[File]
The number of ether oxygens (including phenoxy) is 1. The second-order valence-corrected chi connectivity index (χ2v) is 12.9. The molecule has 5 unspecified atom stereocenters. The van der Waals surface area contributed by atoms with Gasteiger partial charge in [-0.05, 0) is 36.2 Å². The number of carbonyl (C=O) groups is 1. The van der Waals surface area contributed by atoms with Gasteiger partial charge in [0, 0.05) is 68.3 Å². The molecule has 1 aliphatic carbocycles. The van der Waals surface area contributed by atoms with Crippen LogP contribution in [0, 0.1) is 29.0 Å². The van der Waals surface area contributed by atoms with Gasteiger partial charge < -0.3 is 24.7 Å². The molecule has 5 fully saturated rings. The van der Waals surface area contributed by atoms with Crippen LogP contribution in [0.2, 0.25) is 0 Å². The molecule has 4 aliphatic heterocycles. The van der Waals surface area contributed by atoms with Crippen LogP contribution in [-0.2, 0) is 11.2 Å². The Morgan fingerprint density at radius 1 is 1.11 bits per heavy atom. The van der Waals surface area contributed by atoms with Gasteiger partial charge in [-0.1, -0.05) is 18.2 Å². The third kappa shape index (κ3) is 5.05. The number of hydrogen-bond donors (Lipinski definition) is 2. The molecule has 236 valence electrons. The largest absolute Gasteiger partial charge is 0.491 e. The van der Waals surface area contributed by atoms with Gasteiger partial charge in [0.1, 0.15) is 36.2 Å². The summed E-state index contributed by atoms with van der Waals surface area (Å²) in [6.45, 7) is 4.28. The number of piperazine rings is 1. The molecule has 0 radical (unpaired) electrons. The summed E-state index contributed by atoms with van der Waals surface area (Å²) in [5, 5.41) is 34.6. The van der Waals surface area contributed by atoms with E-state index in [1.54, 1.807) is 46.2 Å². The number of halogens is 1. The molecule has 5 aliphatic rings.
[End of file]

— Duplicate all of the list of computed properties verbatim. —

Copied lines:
The number of ether oxygens (including phenoxy) is 1. The second-order valence-corrected chi connectivity index (χ2v) is 12.9. The molecule has 5 unspecified atom stereocenters. The van der Waals surface area contributed by atoms with Gasteiger partial charge in [-0.05, 0) is 36.2 Å². The number of carbonyl (C=O) groups is 1. The van der Waals surface area contributed by atoms with Gasteiger partial charge in [0, 0.05) is 68.3 Å². The molecule has 1 aliphatic carbocycles. The van der Waals surface area contributed by atoms with Crippen LogP contribution in [0, 0.1) is 29.0 Å². The van der Waals surface area contributed by atoms with Gasteiger partial charge < -0.3 is 24.7 Å². The molecule has 5 fully saturated rings. The van der Waals surface area contributed by atoms with Crippen LogP contribution in [0.2, 0.25) is 0 Å². The molecule has 4 aliphatic heterocycles. The van der Waals surface area contributed by atoms with Crippen LogP contribution in [-0.2, 0) is 11.2 Å². The Morgan fingerprint density at radius 1 is 1.11 bits per heavy atom. The van der Waals surface area contributed by atoms with Gasteiger partial charge in [-0.1, -0.05) is 18.2 Å². The third kappa shape index (κ3) is 5.05. The number of hydrogen-bond donors (Lipinski definition) is 2. The molecule has 236 valence electrons. The largest absolute Gasteiger partial charge is 0.491 e. The van der Waals surface area contributed by atoms with Gasteiger partial charge in [0.1, 0.15) is 36.2 Å². The summed E-state index contributed by atoms with van der Waals surface area (Å²) in [6.45, 7) is 4.28. The number of piperazine rings is 1. The molecule has 0 radical (unpaired) electrons. The summed E-state index contributed by atoms with van der Waals surface area (Å²) in [5, 5.41) is 34.6. The van der Waals surface area contributed by atoms with E-state index in [1.54, 1.807) is 46.2 Å². The number of halogens is 1. The molecule has 5 aliphatic rings.